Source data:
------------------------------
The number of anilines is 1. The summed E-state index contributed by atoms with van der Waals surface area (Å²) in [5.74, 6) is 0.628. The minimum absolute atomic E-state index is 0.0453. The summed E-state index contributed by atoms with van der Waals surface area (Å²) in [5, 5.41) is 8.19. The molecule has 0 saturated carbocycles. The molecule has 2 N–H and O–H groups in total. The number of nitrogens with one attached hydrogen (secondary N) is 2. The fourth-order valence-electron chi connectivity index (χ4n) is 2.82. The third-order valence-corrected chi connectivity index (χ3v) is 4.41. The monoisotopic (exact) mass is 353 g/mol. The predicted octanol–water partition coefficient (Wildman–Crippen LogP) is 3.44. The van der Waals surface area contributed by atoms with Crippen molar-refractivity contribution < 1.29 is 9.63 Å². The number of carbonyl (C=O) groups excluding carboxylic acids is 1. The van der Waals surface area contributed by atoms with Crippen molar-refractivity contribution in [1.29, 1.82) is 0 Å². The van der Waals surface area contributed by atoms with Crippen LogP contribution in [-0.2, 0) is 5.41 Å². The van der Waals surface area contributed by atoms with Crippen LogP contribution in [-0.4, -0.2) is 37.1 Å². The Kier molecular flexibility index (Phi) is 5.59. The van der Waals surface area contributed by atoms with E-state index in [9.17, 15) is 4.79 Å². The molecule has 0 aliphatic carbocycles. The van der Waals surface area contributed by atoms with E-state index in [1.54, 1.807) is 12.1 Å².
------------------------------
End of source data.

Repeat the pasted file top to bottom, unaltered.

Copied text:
The number of anilines is 1. The summed E-state index contributed by atoms with van der Waals surface area (Å²) in [5.74, 6) is 0.628. The minimum absolute atomic E-state index is 0.0453. The summed E-state index contributed by atoms with van der Waals surface area (Å²) in [5, 5.41) is 8.19. The molecule has 0 saturated carbocycles. The molecule has 2 N–H and O–H groups in total. The number of nitrogens with one attached hydrogen (secondary N) is 2. The fourth-order valence-electron chi connectivity index (χ4n) is 2.82. The third-order valence-corrected chi connectivity index (χ3v) is 4.41. The monoisotopic (exact) mass is 353 g/mol. The predicted octanol–water partition coefficient (Wildman–Crippen LogP) is 3.44. The van der Waals surface area contributed by atoms with Crippen molar-refractivity contribution < 1.29 is 9.63 Å². The number of carbonyl (C=O) groups excluding carboxylic acids is 1. The van der Waals surface area contributed by atoms with Crippen molar-refractivity contribution in [1.29, 1.82) is 0 Å². The van der Waals surface area contributed by atoms with Crippen LogP contribution in [-0.2, 0) is 5.41 Å². The van der Waals surface area contributed by atoms with Crippen LogP contribution in [-0.4, -0.2) is 37.1 Å². The Kier molecular flexibility index (Phi) is 5.59. The van der Waals surface area contributed by atoms with E-state index in [9.17, 15) is 4.79 Å². The molecule has 0 aliphatic carbocycles. The van der Waals surface area contributed by atoms with E-state index in [1.54, 1.807) is 12.1 Å².